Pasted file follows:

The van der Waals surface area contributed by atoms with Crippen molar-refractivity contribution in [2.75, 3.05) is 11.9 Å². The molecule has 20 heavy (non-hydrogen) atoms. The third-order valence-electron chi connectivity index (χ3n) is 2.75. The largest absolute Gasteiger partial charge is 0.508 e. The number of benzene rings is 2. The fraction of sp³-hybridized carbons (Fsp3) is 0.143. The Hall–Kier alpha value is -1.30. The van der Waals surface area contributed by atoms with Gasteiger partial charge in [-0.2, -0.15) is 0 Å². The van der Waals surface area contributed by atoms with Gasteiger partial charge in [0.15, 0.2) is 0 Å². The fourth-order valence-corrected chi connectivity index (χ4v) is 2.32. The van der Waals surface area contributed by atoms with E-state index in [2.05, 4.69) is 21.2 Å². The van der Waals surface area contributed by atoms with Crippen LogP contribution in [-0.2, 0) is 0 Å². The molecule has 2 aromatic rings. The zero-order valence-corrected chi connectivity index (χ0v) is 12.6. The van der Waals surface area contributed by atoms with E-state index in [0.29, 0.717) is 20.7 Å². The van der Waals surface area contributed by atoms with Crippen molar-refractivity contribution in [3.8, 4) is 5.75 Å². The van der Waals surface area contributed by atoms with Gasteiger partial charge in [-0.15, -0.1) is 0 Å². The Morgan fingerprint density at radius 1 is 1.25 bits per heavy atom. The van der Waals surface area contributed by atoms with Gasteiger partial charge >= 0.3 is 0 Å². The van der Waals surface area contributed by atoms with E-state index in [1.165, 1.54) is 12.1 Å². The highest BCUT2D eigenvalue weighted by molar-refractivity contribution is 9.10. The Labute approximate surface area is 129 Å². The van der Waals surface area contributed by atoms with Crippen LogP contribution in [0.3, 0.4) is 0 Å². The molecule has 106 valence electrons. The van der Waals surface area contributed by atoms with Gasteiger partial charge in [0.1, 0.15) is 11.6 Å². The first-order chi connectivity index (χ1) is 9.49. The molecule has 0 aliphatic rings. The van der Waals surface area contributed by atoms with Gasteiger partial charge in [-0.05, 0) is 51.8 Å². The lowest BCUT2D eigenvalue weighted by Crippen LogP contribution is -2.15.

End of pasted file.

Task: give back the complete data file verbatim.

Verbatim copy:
The van der Waals surface area contributed by atoms with Crippen molar-refractivity contribution in [2.75, 3.05) is 11.9 Å². The molecule has 20 heavy (non-hydrogen) atoms. The third-order valence-electron chi connectivity index (χ3n) is 2.75. The largest absolute Gasteiger partial charge is 0.508 e. The number of benzene rings is 2. The fraction of sp³-hybridized carbons (Fsp3) is 0.143. The Hall–Kier alpha value is -1.30. The van der Waals surface area contributed by atoms with Gasteiger partial charge in [-0.2, -0.15) is 0 Å². The van der Waals surface area contributed by atoms with Gasteiger partial charge in [0.15, 0.2) is 0 Å². The fourth-order valence-corrected chi connectivity index (χ4v) is 2.32. The van der Waals surface area contributed by atoms with E-state index in [2.05, 4.69) is 21.2 Å². The van der Waals surface area contributed by atoms with Crippen LogP contribution in [-0.2, 0) is 0 Å². The molecule has 2 aromatic rings. The zero-order valence-corrected chi connectivity index (χ0v) is 12.6. The van der Waals surface area contributed by atoms with E-state index in [0.29, 0.717) is 20.7 Å². The van der Waals surface area contributed by atoms with Crippen molar-refractivity contribution in [3.8, 4) is 5.75 Å². The van der Waals surface area contributed by atoms with Gasteiger partial charge in [-0.15, -0.1) is 0 Å². The Morgan fingerprint density at radius 1 is 1.25 bits per heavy atom. The van der Waals surface area contributed by atoms with Gasteiger partial charge >= 0.3 is 0 Å². The van der Waals surface area contributed by atoms with E-state index in [1.165, 1.54) is 12.1 Å². The highest BCUT2D eigenvalue weighted by molar-refractivity contribution is 9.10. The Labute approximate surface area is 129 Å². The van der Waals surface area contributed by atoms with Crippen LogP contribution in [0.3, 0.4) is 0 Å². The molecule has 106 valence electrons. The van der Waals surface area contributed by atoms with Gasteiger partial charge in [0.1, 0.15) is 11.6 Å². The first-order chi connectivity index (χ1) is 9.49. The molecule has 0 aliphatic rings. The van der Waals surface area contributed by atoms with Gasteiger partial charge in [-0.05, 0) is 51.8 Å². The lowest BCUT2D eigenvalue weighted by Crippen LogP contribution is -2.15.